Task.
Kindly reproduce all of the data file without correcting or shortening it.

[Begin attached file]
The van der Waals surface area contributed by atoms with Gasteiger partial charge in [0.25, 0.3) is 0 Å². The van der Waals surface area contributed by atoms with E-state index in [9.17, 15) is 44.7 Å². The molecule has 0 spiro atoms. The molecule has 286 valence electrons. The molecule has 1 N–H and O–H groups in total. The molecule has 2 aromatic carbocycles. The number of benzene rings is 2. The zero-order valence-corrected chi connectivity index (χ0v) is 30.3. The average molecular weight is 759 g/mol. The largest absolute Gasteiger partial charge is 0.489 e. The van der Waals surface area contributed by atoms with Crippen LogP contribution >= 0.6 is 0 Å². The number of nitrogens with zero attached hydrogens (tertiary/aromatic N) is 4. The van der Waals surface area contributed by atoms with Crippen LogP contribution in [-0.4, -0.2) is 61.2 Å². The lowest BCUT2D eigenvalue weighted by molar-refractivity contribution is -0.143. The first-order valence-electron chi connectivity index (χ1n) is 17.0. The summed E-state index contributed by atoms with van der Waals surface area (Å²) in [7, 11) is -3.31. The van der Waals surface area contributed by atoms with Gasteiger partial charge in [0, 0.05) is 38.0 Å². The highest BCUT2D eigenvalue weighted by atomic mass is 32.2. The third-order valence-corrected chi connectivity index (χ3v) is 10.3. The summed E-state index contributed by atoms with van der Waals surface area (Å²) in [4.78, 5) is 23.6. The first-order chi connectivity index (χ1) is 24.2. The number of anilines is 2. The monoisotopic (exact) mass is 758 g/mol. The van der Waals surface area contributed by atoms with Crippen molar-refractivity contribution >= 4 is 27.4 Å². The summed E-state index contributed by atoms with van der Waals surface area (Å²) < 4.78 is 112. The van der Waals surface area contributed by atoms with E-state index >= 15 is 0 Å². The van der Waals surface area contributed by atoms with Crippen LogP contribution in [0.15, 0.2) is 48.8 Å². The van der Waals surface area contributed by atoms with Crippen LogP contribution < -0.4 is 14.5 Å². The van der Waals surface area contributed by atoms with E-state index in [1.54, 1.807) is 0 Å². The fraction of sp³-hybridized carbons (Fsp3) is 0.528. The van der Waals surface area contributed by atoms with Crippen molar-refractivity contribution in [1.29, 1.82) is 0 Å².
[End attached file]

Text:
The van der Waals surface area contributed by atoms with Gasteiger partial charge in [0.25, 0.3) is 0 Å². The van der Waals surface area contributed by atoms with E-state index in [9.17, 15) is 44.7 Å². The molecule has 0 spiro atoms. The molecule has 286 valence electrons. The molecule has 1 N–H and O–H groups in total. The molecule has 2 aromatic carbocycles. The number of benzene rings is 2. The zero-order valence-corrected chi connectivity index (χ0v) is 30.3. The average molecular weight is 759 g/mol. The largest absolute Gasteiger partial charge is 0.489 e. The van der Waals surface area contributed by atoms with Crippen LogP contribution >= 0.6 is 0 Å². The number of nitrogens with zero attached hydrogens (tertiary/aromatic N) is 4. The van der Waals surface area contributed by atoms with Crippen LogP contribution in [-0.4, -0.2) is 61.2 Å². The lowest BCUT2D eigenvalue weighted by molar-refractivity contribution is -0.143. The first-order valence-electron chi connectivity index (χ1n) is 17.0. The summed E-state index contributed by atoms with van der Waals surface area (Å²) in [7, 11) is -3.31. The van der Waals surface area contributed by atoms with Gasteiger partial charge in [0, 0.05) is 38.0 Å². The highest BCUT2D eigenvalue weighted by atomic mass is 32.2. The third-order valence-corrected chi connectivity index (χ3v) is 10.3. The summed E-state index contributed by atoms with van der Waals surface area (Å²) in [4.78, 5) is 23.6. The first-order chi connectivity index (χ1) is 24.2. The number of anilines is 2. The monoisotopic (exact) mass is 758 g/mol. The van der Waals surface area contributed by atoms with Crippen molar-refractivity contribution >= 4 is 27.4 Å². The summed E-state index contributed by atoms with van der Waals surface area (Å²) < 4.78 is 112. The van der Waals surface area contributed by atoms with E-state index >= 15 is 0 Å². The van der Waals surface area contributed by atoms with Crippen LogP contribution in [0.15, 0.2) is 48.8 Å². The van der Waals surface area contributed by atoms with Crippen LogP contribution < -0.4 is 14.5 Å². The van der Waals surface area contributed by atoms with E-state index in [1.54, 1.807) is 0 Å². The fraction of sp³-hybridized carbons (Fsp3) is 0.528. The van der Waals surface area contributed by atoms with Crippen molar-refractivity contribution in [1.29, 1.82) is 0 Å².